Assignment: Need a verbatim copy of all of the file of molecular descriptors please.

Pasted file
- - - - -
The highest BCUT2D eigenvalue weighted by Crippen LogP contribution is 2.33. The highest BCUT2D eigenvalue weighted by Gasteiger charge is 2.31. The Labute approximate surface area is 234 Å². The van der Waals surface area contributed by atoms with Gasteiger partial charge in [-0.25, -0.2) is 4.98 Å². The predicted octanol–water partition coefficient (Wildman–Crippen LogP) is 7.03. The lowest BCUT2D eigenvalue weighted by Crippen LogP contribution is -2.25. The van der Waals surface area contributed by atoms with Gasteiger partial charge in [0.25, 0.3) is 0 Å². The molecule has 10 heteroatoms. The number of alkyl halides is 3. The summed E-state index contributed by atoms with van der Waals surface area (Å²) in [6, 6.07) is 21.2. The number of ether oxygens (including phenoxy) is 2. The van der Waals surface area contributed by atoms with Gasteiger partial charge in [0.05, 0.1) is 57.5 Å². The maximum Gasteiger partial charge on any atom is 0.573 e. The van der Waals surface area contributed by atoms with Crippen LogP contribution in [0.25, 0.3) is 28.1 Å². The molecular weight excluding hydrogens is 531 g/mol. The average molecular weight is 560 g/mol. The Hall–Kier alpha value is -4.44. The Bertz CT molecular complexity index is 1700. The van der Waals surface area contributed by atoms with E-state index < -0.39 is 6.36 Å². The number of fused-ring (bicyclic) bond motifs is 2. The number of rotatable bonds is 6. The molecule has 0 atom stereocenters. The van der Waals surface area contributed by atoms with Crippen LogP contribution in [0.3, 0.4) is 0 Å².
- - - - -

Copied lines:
The highest BCUT2D eigenvalue weighted by Crippen LogP contribution is 2.33. The highest BCUT2D eigenvalue weighted by Gasteiger charge is 2.31. The Labute approximate surface area is 234 Å². The van der Waals surface area contributed by atoms with Gasteiger partial charge in [-0.25, -0.2) is 4.98 Å². The predicted octanol–water partition coefficient (Wildman–Crippen LogP) is 7.03. The lowest BCUT2D eigenvalue weighted by Crippen LogP contribution is -2.25. The van der Waals surface area contributed by atoms with Gasteiger partial charge in [0.25, 0.3) is 0 Å². The molecule has 10 heteroatoms. The number of alkyl halides is 3. The summed E-state index contributed by atoms with van der Waals surface area (Å²) in [6, 6.07) is 21.2. The number of ether oxygens (including phenoxy) is 2. The van der Waals surface area contributed by atoms with Gasteiger partial charge in [0.05, 0.1) is 57.5 Å². The maximum Gasteiger partial charge on any atom is 0.573 e. The van der Waals surface area contributed by atoms with Crippen LogP contribution in [0.25, 0.3) is 28.1 Å². The molecular weight excluding hydrogens is 531 g/mol. The average molecular weight is 560 g/mol. The Hall–Kier alpha value is -4.44. The Bertz CT molecular complexity index is 1700. The van der Waals surface area contributed by atoms with E-state index < -0.39 is 6.36 Å². The number of fused-ring (bicyclic) bond motifs is 2. The number of rotatable bonds is 6. The molecule has 0 atom stereocenters. The van der Waals surface area contributed by atoms with Crippen LogP contribution in [0.3, 0.4) is 0 Å².